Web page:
New Fannie Mae Guidelines Turn Off the Lights on the Florida Condo Market
In December, Fannie Mae established new lending requirements for condo developments located in Florida which went into effect January 15, 2009.
Some of the updated lending requirements are as follows:
- Up from 51 percent, FNMA will now require that at least 70 percent of the total units in a condominium project must be conveyed or be under a bona fide contract for purchase to principal residence or second home purchasers.
- New and established condominium projects may have no more than 15 percent of the total units in a project be 30 days or more past due on the payment of their condominium/association fees.
- New and established condominium projects with more than 20 units will be required to have fidelity bond/fidelity insurance. It was formerly only required of new condominium projects.
- Borrowers must obtain a “walls-in” insurance policy unless the condo development’s master policy provides the same interior unit coverage.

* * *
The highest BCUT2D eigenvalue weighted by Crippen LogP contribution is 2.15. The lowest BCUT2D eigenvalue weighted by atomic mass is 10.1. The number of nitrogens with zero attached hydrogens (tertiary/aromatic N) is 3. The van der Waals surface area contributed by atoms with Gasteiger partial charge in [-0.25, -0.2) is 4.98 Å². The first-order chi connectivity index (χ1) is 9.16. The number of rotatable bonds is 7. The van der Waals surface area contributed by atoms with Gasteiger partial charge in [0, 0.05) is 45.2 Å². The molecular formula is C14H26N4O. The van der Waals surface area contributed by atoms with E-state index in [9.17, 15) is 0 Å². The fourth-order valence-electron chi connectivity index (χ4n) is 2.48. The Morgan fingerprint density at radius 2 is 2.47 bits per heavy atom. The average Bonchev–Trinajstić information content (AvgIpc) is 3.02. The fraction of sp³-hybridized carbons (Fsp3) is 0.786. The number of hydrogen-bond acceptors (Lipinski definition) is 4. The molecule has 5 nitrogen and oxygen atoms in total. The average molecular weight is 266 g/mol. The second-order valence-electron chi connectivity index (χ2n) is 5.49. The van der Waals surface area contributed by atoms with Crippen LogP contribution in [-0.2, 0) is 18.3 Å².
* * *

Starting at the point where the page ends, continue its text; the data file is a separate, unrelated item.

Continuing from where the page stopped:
- No more than 20 percent of the project’s total square footage can be used for non-residential use.
- No more than 10 percent of the total units in a condominium project may be owned by a single entity (the same individual, investment group, partnership or corporation).
The new guidelines are a train wreck to an already crippled Miami condo market but a godsend to vulture funds. Step aside and let the bulk buyers clean up the mess. They will effectively push the reset button and create a floor to a condo market that would otherwise take much longer to reach. The guidelines set by FNMA will have a negative impact on established condos as well. Prices there will take longer to fall into place relative to the pricing established by future bulk sales. Foreclosures will climb in established condo developments until an equilibrium of supply and demand is reached. However, as one person commented in a discussion about this topic, the market will likely first overshoot to the bottom. With very restrictive financing policies, true demand will not be represented as those with cash will comprise the large majority of the buyers. Keep in mind that bulk buyers will either need to hold over the long run or resell the condos to cash buyers themselves due to the rule that no more than 10 percent of the condos can be owned by a single entity.
To get an idea of which new condo developments in Miami will be affected, read my latest condo closing rates published in December.